You’ve got your kitchen cleaning routine down to a science: wipe the counters and the sink each night, run the dishwasher, and toss expired items on occasion. It keeps things feeling neat and tidy on a day-to-day basis, but are you really getting your kitchen clean? The answer could be no.
There are deep cleaning tasks that you should do on a seasonal or even monthly basis that you might be forgetting—or, ahem, putting off. From addressing grease build-up to moving out your larger appliances and sweeping up those dust bunnies, these are tasks that could shorten the lifespan of your kitchen appliances if left unaddressed. Plus, trust us, once you work these into your regular cleaning routine, you’ll be shocked at how much cleaner, like truly clean, your kitchen feels.
But, before you get started, make sure your supplies are in working order to put some power behind your elbow grease. Liz Jenkins, the owner of Nashville-based professional organization company A Fresh Space, says “One area that often gets overlooked is organizing under the kitchen sink. This is typically where all of the cleaning supplies live, and when it is a hot mess down there, things get lost, spilled, or forgotten."
So, with cleaning products organized and at the ready, let’s get into it.
Meet the Expert
Liz Jenkins is owner of Nashville-based professional organization company, A Fresh Space.
Clean and Sanitize Your Dishwasher
Your dishwasher filter should be emptied and cleaned once a month—yes, once a month. Jenkins tells us, “One of my personal cleaning tasks often overlooked by many people is cleaning the filter in the dishwasher. These get disgusting in just a short amount of time, and if not cleaned can really impact the efficacy of the dishwasher. This is why we always buy a new dishwasher when we move.”
Once you’ve emptied the filter, run your dishwasher on its hottest setting with a cup of white vinegar on the top rack. Then, run it again with baking soda sprinkled across the bottom. Three easy steps and you’ve cleaned, sanitized, and deodorized.
Wipe Down the Cabinets, the Backsplash, and Even the Ceiling
The cabinets are one of the most surprising places that most people don’t think to clean. Yet, with one swipe of a wet cloth, you’ll be shocked at the amount of grease and dust that can accumulate on the cabinet exteriors, particularly those near the oven. The same applies to the backsplash and even the ceiling—just wait until you get a ladder to check out the molding near your stovetop. Wiping it down is one of those disgustingly satisfying tasks.
While you’re at it, pull out the vacuum attachment or even a Swiffer cloth, empty out your cabinets, and get all those pesky crumbs out of everything from the silverware drawer to your glassware shelf.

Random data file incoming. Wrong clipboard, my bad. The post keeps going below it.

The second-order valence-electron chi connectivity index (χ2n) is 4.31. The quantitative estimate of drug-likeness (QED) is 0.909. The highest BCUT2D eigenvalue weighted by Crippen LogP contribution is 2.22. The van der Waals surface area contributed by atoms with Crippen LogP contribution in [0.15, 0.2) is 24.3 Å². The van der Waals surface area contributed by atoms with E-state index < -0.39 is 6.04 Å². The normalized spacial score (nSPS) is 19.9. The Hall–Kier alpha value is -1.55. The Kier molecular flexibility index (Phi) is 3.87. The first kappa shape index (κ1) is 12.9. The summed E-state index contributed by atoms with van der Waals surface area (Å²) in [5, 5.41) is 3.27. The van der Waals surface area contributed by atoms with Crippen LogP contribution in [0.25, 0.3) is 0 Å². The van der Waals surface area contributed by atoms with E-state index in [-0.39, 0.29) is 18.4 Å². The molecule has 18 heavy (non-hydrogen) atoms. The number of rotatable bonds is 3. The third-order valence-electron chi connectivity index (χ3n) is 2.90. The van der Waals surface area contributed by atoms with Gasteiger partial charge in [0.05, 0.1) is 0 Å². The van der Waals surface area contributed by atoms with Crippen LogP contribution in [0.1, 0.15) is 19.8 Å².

Use Dish Soap and Water to Clean Your Fridge and Freezer
We all love a beautiful fridge with drawers of fresh vegetables and berries on darling plates. But, is your fridge really food-safe? Once a quarter, you should take everything out of your fridge, and wipe it all down with grease-cutting dish soap and hot water. You can do the same thing in the freezer and the warm water will melt the ice just enough to clean it. For spots that need a bit more attention, use a half-and-half water and vinegar mix.
While you have the fridge empty, use this opportunity to clean out and organize. “The new frontier in kitchen organizing is the refrigerator," Jenkins says. "Especially with people being home more over the last year or so, buying habits have changed, as well as more of us working, cooking, and eating at home."
The fridge has become a challenge, as it has filled up with way more than it ever held previously. Jenkins recommends a quarterly cleanout or more where everything comes out, expired foods are tossed, the shelves are wiped down, and items are categorized and zoned.
"We typically add clear bins or stacking drawers to hold groupings like dairy, condiments, snacks, or lunch prep," she notes. "This keeps it clean and tidy and reduces food waste.”
Clean Out Your Appliances—Not Just the Microwave
Toasters and coffee makers get used daily, but how often do you clean them? Speaking from experience, most of us move the toaster, brush the crumbs into the trash, and call it a day. However, you can actually clean the exterior with the same dish soap and water mixture from the fridge and, for many toasters, there’s an interior tray that can be removed and washed. Additionally, you can take a clean toothbrush or paintbrush to knock the crumbs out of the inside—just make sure it’s unplugged first.
Your coffee maker, on the other hand, should be cleaned once a quarter to get rid of mineral deposits from water and reduce the bitterness that can develop. Run a water and vinegar mixture through your coffee maker. For your espresso machine, either espresso cleaning tablets or water and vinegar can be used.
Move Your Large Appliances
This is one you may not be forgetting, but you might be putting off. It’s not an easy task to take on, but it can help extend the life of your larger appliances and that’s a cost savings that’s worth it. Once a year, you should wheel your refrigerator out to clean out behind the fridge and spend special attention vacuuming the refrigerator coils. You can clean behind your oven on the same schedule.
If you’re feeling ambitious, here are a few smaller cleaning tasks you can knock out in a few minutes: remove your oven knobs and clean behind them, clean your range’s filter—it’s greasy, we guarantee it—run your disposal with baking soda, vinegar, and lemon, or clean your trash can with that same trusty dish soap and water solution. Now, aren’t you feeling sparkly clean?